(Corrects job title in second paragraph of story published yesterday.)
The U.S. current account, the broadest measure of trade, will be in surplus within 10 years as the country produces more natural gas and crude oil, according to Lombard Odier Darier Hentsch & Cie.
“This means a considerably reduced need to import energy, and the eventual attainment of complete autonomy, although not before Gulf of Mexico oil production returns to pre-spill levels,” Stephanie Kretz, a member of the investment strategy team for private banking, wrote in a research report received today, referring to the BP Plc (BP/) Deepwater Horizon accident.
Consumption of oil, which accounts for 40 percent of the U.S. trade deficit, will decline relative to overall energy usage as gas’s share increases, Kretz said.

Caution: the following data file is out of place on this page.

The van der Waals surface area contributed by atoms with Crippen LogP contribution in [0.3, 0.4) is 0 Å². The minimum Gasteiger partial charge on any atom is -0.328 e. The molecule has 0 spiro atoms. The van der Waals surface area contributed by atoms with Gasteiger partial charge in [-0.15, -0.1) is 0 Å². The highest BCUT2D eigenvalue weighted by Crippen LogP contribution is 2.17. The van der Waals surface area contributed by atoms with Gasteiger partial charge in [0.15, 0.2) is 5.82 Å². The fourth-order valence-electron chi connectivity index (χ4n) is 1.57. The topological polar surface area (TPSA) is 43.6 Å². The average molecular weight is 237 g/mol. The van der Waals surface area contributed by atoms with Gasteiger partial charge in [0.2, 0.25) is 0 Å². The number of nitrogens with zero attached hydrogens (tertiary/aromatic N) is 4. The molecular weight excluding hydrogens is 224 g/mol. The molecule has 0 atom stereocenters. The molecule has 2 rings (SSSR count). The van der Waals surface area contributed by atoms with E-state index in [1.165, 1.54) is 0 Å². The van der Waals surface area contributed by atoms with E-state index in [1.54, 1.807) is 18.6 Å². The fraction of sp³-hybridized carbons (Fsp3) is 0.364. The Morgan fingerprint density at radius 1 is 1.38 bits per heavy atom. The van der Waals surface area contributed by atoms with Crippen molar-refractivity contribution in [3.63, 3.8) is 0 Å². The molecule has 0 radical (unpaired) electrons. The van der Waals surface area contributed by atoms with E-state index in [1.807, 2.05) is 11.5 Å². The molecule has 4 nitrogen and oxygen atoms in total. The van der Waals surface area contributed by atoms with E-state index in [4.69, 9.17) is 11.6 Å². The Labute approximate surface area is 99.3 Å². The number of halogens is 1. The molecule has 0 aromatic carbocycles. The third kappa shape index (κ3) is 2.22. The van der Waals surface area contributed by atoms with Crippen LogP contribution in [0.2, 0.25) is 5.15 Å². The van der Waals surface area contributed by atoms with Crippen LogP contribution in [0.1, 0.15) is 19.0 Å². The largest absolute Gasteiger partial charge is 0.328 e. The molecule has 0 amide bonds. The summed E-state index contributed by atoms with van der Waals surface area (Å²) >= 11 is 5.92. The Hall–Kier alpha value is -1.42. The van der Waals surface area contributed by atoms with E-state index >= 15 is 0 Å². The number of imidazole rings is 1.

“The trend is firmly in place and will be of great help to a country struggling to reduce deficits and debt levels,” she wrote.
The U.S. current-account deficit was $124.11 billion in the fourth quarter of 2011, the most since 2008, according to the Bureau of Economic Analysis.
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